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Gender-responsive and age-sensitive social protection

Gender and age play a disproportionately large role in how people experience risks, vulnerabilities, and opportunities. Entrenched gender inequalities and norms drive differences in women and men’s lives and their well-being. Events at different stages in life, like marriage, childbearing or retirement, also produce distinct risks and vulnerabilities for women and girls. The intersection of gender inequalities and norms with ages and stages in the life course mean women and girls are at a heightened risk of poverty.

Social protection, such as cash transfers or health insurance, can help address poverty and vulnerability, as well as supporting people during shocks from childhood through to old age. Despite the benefits of social protection systems, many fail to address gender- and life course-related vulnerabilities and inequalities, limiting its potential for poverty reduction.

To understand how these vulnerabilities and inequalities can be prevented and addressed, UNICEF Office of Research—Innocenti has begun a new four-year research programme called Gender-Responsive and Age-Sensitive Social Protection (GRASSP), generously funded by the UK’s Department for International Development (DFID) and other partners. The research programme will examine how gender-responsive and age-sensitive social protection can sustainably reduce poverty and achieve gender equality.

Find out more about GRASSP

Gender-responsive and age-sensitive social protection

Gender and age play a disproportionately large role in how people experience risks, vulnerabilities, and opportunities. Entrenched gender inequalities and norms drive differences in women and men’s lives and their well-being. Events at different stages in life, like marriage, childbearing or retirement, also produce distinct risks and vulnerabilities for women and girls. The intersection of gender inequalities and norms with ages and stages in the life course mean women and girls are at a heightened risk of poverty.

Social protection, such as cash transfers or health insurance, can help address poverty and vulnerability, as well as supporting people during shocks from childhood through to old age. Despite the benefits of social protection systems, many fail to address gender- and life course-related vulnerabilities and inequalities, limiting its potential for poverty reduction.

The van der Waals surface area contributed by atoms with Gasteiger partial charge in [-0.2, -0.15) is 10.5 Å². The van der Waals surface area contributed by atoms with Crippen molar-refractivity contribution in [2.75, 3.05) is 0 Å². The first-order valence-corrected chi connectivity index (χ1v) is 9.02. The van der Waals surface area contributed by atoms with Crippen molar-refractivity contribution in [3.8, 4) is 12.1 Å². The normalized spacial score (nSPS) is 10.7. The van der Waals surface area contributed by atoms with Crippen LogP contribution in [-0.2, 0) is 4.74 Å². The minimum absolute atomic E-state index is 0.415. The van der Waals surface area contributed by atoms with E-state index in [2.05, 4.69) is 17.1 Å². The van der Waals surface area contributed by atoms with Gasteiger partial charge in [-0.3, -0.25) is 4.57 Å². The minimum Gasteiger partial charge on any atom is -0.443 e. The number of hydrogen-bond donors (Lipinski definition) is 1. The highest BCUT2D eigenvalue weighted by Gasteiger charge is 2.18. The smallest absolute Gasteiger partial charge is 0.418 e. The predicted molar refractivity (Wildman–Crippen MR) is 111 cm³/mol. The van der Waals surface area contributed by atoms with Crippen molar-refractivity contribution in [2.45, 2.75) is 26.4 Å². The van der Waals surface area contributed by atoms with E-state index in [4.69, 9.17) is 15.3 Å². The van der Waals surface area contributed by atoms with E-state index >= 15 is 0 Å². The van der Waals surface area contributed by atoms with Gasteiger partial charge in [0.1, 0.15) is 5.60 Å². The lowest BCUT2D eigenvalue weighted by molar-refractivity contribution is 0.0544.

To understand how these vulnerabilities and inequalities can be prevented and addressed, UNICEF Office of Research—Innocenti has begun a new four-year research programme called Gender-Responsive and Age-Sensitive Social Protection (GRASSP), generously funded by the UK’s Department for International Development (DFID) and other partners. The research programme will examine how gender-responsive and age-sensitive social protection can sustainably reduce poverty and achieve gender equality.

LATEST INNOCENTI PUBLICATIONS

GRASSP Think Piece Series

Think Pieces

2020     12 Feb 2020
The UNICEF’s Office of Research—Innocenti is pleased to launch this think piece series on gender-responsive age-sensitive social protection in low- and middle-income countries. This series seeks to stimulate thinking and dialogue, and push boundaries on how academics, national governments, and the international community as a whole can improve and strengthen social protection systems to achieve the sustainable development goals, such as poverty eradication, whilst contributing to gender equality.

AUTHOR(S)

Ana Maria Buller; Amber Peterman; Meghna Ranganathan; Alexandra Bleile; Melissa Hidrobo; Lori Heise

Intimate partner violence (IPV) is widespread globally, with an estimated one-third of women aged 15 years and over experiencing physical and/or sexual violence at the hands of an intimate partner during their lifetimes. Economic empowerment, or the financial standing of women, is often thought to protect against IPV, signalling sufficient economic autonomy to leave abusive situations or to prevent abuse. Asset ownership is one measure of economic empowerment, and can convey substantial agency as a wealth store, especially for large productive assets, such as agricultural land or home ownership. Despite the important implications of IPV reduction for policy and programming, evidence of this relationship is scarce.We hope this research will advance our global understanding of this potential.

AUTHOR(S)

Audrey Pereira; Amber Peterman; Kathryn Yount

A first roundtable to explore the issues regarding care work and children was hosted in Florence by the UNICEF Office of Research – Innocenti from 6 to 7 December 2016. Unpaid care and domestic work have often been neglected in both research and policymaking, being viewed as lying within the domestic sphere of decisions and responsibilities, rather than as a public issue. However, over recent decades, researchers across a range of disciplines have strived to fill the evidence, data and research gaps by exploring the unpaid care and domestic work provided particularly by women within the household, and uncovering the entrenched social and gender norms and inequalities.

AUTHOR(S)

Prerna Banati; Elena Camilletti; Sarah Cook

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